Gender in equality: Women in perspective

By agha Jahanzaib Baloch

Every society regards women in its own way, yet the status of women across the globe has long been a matter ofIWD_2013 poster discussion in every section and at varied levels. While a majority of women across the globe faces social limitations and inequality in one way or the other, women in the developed world enjoy relatively better living standards and social privileges than their counterparts in developing or underdeveloped countries.

South Asia offers a poignant case study on gender-related issues. The region ranks among the least developed on human development index, and hence a number of challenges are posed to its people, particularly women. Patriarchy forms the basis of social setup in South Asia. Although there are variations in customs and value system with certain exceptions in a few countries in the region, gender discrimination remains common in South Asian societies.

It is no secret that traditionally women are considered subordinated and subservient to men and, therefore, are treated as unequal and this attitude and mindset leaves an indelible mark on the life of both rural and urban women. On the other hand, women’s role in politics and other sectors has been remarkable. Such as Banuk Karima Baloch, Banuk Farzana, Hooran Baloch and others are playing an exceptional role in ongoing Baloch Movement.  Since the independence movement in which women were instrumental in carrying forward the movement and formed an indispensible part of political awakening in the region, South Asian women have been taking the lead in a number of fields including sports, literature, aeronautics, academia, filmmaking, human rights activism etc. Except for a few countries, women reached the highest political positions in many countries in South Asia. Regrettably, a greater section of the female population is still underprivileged and facing sharp inequalities.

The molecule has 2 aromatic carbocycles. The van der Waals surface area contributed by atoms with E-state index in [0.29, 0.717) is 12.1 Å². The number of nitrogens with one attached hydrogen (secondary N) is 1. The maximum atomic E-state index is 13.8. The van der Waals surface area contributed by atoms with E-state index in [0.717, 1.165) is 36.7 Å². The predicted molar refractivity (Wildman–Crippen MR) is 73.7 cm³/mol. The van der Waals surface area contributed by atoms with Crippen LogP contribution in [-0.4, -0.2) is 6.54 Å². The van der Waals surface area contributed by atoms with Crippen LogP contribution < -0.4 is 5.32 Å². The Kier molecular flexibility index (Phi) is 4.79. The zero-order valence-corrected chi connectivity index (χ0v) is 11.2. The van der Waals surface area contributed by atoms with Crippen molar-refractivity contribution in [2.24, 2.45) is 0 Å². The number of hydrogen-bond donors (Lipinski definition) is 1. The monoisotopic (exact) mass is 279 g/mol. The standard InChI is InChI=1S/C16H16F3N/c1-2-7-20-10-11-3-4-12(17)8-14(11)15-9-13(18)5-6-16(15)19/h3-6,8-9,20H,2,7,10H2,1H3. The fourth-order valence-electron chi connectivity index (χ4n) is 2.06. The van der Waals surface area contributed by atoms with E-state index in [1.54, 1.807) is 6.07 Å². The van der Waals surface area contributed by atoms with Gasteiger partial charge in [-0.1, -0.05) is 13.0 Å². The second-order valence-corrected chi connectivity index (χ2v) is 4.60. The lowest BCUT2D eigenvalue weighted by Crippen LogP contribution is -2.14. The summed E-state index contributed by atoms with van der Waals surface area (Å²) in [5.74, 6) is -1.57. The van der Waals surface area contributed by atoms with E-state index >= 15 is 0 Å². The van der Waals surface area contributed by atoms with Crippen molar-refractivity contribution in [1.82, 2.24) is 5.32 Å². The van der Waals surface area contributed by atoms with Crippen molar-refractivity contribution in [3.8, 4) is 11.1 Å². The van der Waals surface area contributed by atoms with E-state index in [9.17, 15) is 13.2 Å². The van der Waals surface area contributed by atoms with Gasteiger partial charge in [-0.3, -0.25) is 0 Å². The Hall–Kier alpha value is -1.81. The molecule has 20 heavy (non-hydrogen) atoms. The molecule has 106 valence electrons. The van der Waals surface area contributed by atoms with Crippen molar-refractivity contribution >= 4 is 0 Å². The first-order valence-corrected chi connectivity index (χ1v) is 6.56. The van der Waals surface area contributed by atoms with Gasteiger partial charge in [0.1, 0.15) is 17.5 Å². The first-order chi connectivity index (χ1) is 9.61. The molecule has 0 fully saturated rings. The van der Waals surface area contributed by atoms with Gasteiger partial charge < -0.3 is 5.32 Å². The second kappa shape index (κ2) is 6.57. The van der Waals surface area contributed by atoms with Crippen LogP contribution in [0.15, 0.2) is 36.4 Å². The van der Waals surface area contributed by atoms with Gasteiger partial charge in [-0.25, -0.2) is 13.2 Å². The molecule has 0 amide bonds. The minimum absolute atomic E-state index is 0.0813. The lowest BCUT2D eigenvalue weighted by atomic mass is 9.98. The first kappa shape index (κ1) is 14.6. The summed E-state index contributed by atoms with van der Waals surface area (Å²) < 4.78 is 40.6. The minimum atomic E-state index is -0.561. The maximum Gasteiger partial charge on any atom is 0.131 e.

Another important dimension of women’s participation in their respective societies is their role as combatants. In Nepal, Sri Lanka and India, in particular, women played an instrumental role in insurgencies and civil wars. There were a number of reasons that compelled women to take up arms in violent struggles against their governments. The Baloch women vehemently fought and embraced martyrdom in ongoing insurgency as Banuk (sister) Aqleena got martyred against the injustices. In some cases women were assaulted, in others they lost their families. Yet in other cases they were ideologically inclined towards the agenda of the armed struggle(s).

The most important dimension of this issue is the status of rural women. Rural women are subjected to male dominancy; feudal mindset, unlawful customs and socio-cultural segregation are deemed a symbol of pride. In many cases religion has been disproportionately used to exploit women. Central to this issue is the fact that several basic rights are considered taboos for women. Precisely, there are two extremes that women in South Asia experience, particularly in Pakistan and India. In urban areas, women have access to quality education and they enjoy socio-economic empowerment in relative terms, whereas in rural areas with a few exceptions, women are faced with subjugation and socio-economic suppression. Even though they, along with men, constitute a major part of the workforce in the field and other household industries in rural areas, they are not given the dignity and true respect, they deserve as equal human beings. A number of non-governmental organizations for human rights and women’s rights being run in the region seek to resolve women’s problems, especially in rural areas.